Social being that I am, being stranded is a fantasy of hell on earth.  However, I am an only child.  I grew up with long stretches of solitude, and with no siblings to torture or demand entertainment value from, I had to be satisfied with amusements of my own creation.  I developed an imagination, and I retained the basics of what I saw and read so that I could “replay” those experiences when I was alone.  Much of what a memorized at a very early age is still accessible in a moment, as near as the next breath. I count myself lucky that I still have access to vast “files” of memory in my brain:  poems in English, French, German, and Italian, from my training as a classical singer; practically the whole Bible, by virtue of many years singing excellent music in beautiful churches that valued fine music; musical theater and operas that I performed or conducted; and a store of family folklore, received wisdom and anecdotes accumulated in aggregate over many generations.  I can create new ideas easily, partly because I am familiar with and have access to so much that I have memorized.  I actually can survive without a TV or radio, since I can recreate so many experiences in my imagination by virtue of my memory.  Memory is fluid and selective.  As you use it, it gets better.  Memory is the vast internal “reference library” from which we create NEW.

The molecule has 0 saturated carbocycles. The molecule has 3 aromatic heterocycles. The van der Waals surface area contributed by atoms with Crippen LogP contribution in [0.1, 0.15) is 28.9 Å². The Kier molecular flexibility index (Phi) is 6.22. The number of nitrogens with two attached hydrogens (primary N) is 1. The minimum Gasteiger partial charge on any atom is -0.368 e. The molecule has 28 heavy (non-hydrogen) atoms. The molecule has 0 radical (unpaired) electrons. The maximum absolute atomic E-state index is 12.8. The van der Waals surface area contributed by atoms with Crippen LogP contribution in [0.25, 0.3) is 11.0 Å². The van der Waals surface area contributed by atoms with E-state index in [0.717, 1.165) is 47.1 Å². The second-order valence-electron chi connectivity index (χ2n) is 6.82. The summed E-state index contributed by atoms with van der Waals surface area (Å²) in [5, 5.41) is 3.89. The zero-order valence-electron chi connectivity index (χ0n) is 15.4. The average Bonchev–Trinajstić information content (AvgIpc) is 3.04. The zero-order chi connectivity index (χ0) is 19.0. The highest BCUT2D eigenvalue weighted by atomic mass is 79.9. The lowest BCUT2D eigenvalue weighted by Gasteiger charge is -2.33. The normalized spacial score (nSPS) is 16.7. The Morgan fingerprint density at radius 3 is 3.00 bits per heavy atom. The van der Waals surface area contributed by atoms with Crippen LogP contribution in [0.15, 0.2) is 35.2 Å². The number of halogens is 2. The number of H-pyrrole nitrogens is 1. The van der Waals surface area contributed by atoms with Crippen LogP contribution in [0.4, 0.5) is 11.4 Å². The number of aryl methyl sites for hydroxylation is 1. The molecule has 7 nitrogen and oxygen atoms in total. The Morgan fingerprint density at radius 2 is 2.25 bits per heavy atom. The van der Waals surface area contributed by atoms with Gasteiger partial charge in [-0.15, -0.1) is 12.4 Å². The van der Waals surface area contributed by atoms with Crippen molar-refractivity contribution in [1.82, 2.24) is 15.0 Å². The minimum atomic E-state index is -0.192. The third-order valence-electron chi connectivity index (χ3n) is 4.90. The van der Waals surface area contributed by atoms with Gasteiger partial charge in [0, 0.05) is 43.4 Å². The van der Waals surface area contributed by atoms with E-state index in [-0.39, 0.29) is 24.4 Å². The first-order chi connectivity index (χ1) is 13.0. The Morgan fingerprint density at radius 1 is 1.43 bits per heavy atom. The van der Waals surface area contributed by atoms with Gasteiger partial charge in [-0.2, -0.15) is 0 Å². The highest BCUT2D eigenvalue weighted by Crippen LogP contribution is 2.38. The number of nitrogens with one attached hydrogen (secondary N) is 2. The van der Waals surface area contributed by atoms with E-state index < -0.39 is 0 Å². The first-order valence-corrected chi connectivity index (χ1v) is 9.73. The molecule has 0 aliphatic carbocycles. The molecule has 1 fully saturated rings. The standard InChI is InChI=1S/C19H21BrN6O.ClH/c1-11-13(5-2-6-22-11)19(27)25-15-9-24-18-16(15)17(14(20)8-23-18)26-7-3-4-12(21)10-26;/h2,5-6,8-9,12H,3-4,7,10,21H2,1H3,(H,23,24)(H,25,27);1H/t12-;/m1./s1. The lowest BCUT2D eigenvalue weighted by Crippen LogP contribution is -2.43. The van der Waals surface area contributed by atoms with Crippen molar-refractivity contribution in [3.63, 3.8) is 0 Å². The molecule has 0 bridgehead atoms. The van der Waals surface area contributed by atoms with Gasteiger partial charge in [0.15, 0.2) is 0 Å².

My practice of the Feldenkrais Method has also improved my ability to remember, and my ability to create.  Each lesson is constructed like a musical theme and variations. The end is never the end, just a stopping point.  You can always find more to explore and be curious about from within your own inventiveness, experience, and willingness to explore.  If I were stranded on a desert island, I would do everything I could to move, think, sense, and feel in new ways each day. Music, and movement, has always helped me connect with who I am.